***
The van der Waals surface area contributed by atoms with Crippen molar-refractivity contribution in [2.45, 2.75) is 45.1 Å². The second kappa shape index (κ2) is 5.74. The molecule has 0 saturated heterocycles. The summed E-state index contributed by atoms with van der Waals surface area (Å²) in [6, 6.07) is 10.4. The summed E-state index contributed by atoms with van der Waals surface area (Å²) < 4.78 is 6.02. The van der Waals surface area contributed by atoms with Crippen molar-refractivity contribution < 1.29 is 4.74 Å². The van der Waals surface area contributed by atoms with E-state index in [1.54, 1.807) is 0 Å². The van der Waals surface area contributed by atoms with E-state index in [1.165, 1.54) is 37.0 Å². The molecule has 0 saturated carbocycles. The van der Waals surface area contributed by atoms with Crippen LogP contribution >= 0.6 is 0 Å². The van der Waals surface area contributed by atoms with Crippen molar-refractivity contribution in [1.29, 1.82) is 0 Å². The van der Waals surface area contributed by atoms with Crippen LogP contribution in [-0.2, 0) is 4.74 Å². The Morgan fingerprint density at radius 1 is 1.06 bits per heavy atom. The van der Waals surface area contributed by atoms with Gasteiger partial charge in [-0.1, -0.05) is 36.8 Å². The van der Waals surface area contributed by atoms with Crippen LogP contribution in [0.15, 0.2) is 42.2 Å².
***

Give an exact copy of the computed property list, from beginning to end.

The van der Waals surface area contributed by atoms with Crippen molar-refractivity contribution in [2.45, 2.75) is 45.1 Å². The second kappa shape index (κ2) is 5.74. The molecule has 0 saturated heterocycles. The summed E-state index contributed by atoms with van der Waals surface area (Å²) in [6, 6.07) is 10.4. The summed E-state index contributed by atoms with van der Waals surface area (Å²) < 4.78 is 6.02. The van der Waals surface area contributed by atoms with Crippen molar-refractivity contribution < 1.29 is 4.74 Å². The van der Waals surface area contributed by atoms with E-state index in [1.54, 1.807) is 0 Å². The van der Waals surface area contributed by atoms with E-state index in [1.165, 1.54) is 37.0 Å². The molecule has 0 saturated carbocycles. The van der Waals surface area contributed by atoms with Crippen LogP contribution >= 0.6 is 0 Å². The van der Waals surface area contributed by atoms with Crippen molar-refractivity contribution in [1.29, 1.82) is 0 Å². The van der Waals surface area contributed by atoms with Crippen LogP contribution in [-0.2, 0) is 4.74 Å². The Morgan fingerprint density at radius 1 is 1.06 bits per heavy atom. The van der Waals surface area contributed by atoms with Gasteiger partial charge in [-0.1, -0.05) is 36.8 Å². The van der Waals surface area contributed by atoms with Crippen LogP contribution in [0.15, 0.2) is 42.2 Å².